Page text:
In a wide-ranging Vanity Fair interview with historian Doris Kearns Godwin, President Barack Obama opened up about his time in the White House, even discussing more intimate parts of the job.
Kearns asked Obama how he blows off steam amid "this lack of discourse" in politics, referencing the fact that former Presidents Franklin D. Roosevelt and Abraham Lincoln often drafted letters in the throws of frustration and then disposed of them once they calmed down.
"I do it all the time. I will write a response — a full rant," the commander in chief, whose current Gallup approval rating is 53 percent, told Kearns.
"No kidding?" the historian asked with a chuckle.
Obama opened up on the topic, admitting he often finds himself cursing more than he did prior to entering the Oval Office in 2008:
Every once in a while, my team here will hear me go on a rant. Generally speaking, people who know me will tell you that my public persona is not that different from my private persona. I am who I am. You sort of get what you see with me. The two exceptions are that I curse more than I should, and I find myself cursing more in this office than I had in my previous life. [Laughter.] And fortunately both my chief of staff and my national-security adviser have even bigger potty mouths than me, so it’s O.K. And the second thing is that I can be much more sarcastic and, I think, sometimes withering in my assessments of things than I allow to show in my public life.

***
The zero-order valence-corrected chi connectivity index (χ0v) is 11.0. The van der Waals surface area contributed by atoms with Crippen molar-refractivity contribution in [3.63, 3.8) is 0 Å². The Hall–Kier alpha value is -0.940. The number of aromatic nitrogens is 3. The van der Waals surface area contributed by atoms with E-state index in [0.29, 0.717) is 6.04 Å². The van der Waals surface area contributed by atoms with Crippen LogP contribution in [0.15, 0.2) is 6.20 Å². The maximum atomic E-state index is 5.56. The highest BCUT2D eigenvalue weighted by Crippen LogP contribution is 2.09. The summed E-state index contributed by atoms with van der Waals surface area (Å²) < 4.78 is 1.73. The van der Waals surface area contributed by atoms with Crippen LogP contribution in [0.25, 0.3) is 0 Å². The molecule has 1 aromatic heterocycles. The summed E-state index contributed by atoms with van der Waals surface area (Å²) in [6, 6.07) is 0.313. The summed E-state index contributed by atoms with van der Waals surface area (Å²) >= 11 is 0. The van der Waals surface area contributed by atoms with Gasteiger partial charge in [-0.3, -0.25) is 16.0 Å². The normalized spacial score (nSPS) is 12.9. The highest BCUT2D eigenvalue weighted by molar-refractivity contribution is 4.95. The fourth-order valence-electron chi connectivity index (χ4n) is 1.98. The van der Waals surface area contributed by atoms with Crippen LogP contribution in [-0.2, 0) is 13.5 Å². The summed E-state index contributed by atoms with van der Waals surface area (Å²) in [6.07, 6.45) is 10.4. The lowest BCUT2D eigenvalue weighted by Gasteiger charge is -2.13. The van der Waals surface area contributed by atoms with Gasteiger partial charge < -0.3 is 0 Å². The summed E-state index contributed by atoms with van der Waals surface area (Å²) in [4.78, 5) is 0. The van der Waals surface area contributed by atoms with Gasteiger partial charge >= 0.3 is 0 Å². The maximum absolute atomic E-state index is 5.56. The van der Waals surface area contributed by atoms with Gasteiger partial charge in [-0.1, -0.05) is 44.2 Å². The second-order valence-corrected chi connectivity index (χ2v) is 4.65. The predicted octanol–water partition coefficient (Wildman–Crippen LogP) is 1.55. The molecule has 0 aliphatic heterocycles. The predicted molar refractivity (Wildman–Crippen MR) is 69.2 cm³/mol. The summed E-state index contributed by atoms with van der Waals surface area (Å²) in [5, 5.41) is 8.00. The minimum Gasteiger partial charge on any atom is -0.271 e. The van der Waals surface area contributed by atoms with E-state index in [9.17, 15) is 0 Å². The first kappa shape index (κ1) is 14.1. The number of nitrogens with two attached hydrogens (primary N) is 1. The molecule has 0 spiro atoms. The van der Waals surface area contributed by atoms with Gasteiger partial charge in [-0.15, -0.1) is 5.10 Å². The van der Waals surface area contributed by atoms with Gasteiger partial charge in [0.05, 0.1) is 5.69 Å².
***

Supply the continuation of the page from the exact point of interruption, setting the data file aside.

In the end, though, the outgoing president said he just crumbles the written rants up, and throws them away.
Also during their discussion, Kearns asked Obama about his "peculiar ambition," a hat tip to a quote from a 23-year-old Lincoln, who is credited with saying, "Every man is said to have his peculiar ambition. I have no other so great as that of being truly esteemed of my fellow men, by rendering myself worthy of their esteem."
The president said his father's absence during his upbringing may have been a "motivator for early ambition," adding that "being a mixed kid in a place where there weren’t a lot of black kids around might have spurred on my ambitions."
Over time, though, Obama said those ambitions shaped the "worldview" he ascribes to today.
"The world only makes sense to me given my life and my background if, in fact, we’re not just an assortment of tribes that can never understand each other, but that we’re, rather, one common humanity that can meet and learn and love each other," he told the historian.
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